From the abstract:
Who is to blame for the large mortgage market losses borne by consumers, communities, the financial services industry and others? This paper explores government’s responsibility. It explores whether the decision to deregulate the mortgage market to a degree that permitted both unsafe and unfair mortgage practices was the decision of Congress or the federal regulatory agencies. Part one of this paper explores Congress’ viewpoint toward deregulation of the mortgage market. It differentiates two types of deregulation: (a) lifting of statutory requirements and substituting regulatory constraints, and (b) lifting of all government mandates and substituting a preference for market forces to police abusive practices. This paper examines Congress’ actions and motivations over a thirty year period and initially concludes that Congress embraced the former view and not the latter. This view was consistently embraced in the period 1982 to 1994 to address unsafe banking practices and unfair banking practices. Unfortunately, Congress then provided mixed signals regarding its deregulation viewpoint in legislative enactments in 1994 when faced with unfair banking practices. This permitted regulatory agencies to continue to pursue a deregulatory agenda even when faced with evidence of abusive lending practices.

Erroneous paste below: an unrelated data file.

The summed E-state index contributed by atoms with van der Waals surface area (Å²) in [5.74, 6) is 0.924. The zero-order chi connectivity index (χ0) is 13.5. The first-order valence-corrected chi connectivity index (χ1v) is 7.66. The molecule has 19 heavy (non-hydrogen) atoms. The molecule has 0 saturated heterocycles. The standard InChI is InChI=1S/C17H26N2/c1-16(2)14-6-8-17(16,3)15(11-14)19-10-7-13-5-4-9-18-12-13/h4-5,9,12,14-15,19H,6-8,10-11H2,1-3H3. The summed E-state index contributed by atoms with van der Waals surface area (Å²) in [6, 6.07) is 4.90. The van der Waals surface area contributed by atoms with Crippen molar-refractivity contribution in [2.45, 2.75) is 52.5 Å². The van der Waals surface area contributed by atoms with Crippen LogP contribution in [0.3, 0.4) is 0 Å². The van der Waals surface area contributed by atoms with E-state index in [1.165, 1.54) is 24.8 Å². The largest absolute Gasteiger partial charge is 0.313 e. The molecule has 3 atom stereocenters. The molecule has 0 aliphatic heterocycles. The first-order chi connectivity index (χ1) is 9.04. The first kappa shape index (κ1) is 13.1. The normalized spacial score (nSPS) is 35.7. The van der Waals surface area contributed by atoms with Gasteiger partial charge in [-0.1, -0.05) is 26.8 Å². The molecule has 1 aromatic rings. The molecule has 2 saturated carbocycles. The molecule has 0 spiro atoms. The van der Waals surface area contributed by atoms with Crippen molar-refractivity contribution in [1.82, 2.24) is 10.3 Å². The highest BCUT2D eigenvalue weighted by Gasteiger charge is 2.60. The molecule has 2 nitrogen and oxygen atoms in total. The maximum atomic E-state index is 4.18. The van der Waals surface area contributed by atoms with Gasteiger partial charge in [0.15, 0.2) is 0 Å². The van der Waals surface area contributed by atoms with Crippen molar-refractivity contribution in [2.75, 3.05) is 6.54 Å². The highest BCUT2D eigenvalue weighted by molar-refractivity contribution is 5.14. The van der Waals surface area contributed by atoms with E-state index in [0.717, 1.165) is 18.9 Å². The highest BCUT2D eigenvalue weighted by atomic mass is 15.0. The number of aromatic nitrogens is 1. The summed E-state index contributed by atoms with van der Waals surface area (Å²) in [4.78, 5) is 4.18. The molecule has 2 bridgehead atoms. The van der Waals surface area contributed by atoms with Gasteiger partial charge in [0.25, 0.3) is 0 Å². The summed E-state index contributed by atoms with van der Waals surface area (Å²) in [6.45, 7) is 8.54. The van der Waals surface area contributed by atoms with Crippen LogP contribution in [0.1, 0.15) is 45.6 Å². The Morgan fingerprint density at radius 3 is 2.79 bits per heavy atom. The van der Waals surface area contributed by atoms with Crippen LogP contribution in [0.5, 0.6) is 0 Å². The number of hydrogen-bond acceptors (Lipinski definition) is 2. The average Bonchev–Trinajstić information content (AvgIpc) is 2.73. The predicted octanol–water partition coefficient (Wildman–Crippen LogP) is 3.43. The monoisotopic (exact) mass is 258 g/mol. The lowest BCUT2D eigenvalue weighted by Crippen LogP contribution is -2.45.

Part two of this paper explores the viewpoint of the federal regulatory agencies toward deregulation of the mortgage market. It examines the actions and viewpoints of the federal banking regulators in the last three decades. Two conclusions emerge. First, the agencies preferred a free market approach and implemented such an approach whenever statutes provided the discretion to do so. Second, the regulatory agencies embraced a decision making model that relied on predictions of net societal benefits as the determinant of a decision to intervene in the mortgage markets. Such a viewpoint led the agencies to typically shun government intervention. That decision led to equity stripping for over a decade, especially in low-income communities, more equity stripping in recent years as lax lending practices led to defaults and foreclosures, and even more in the coming year as foreclosures multiply.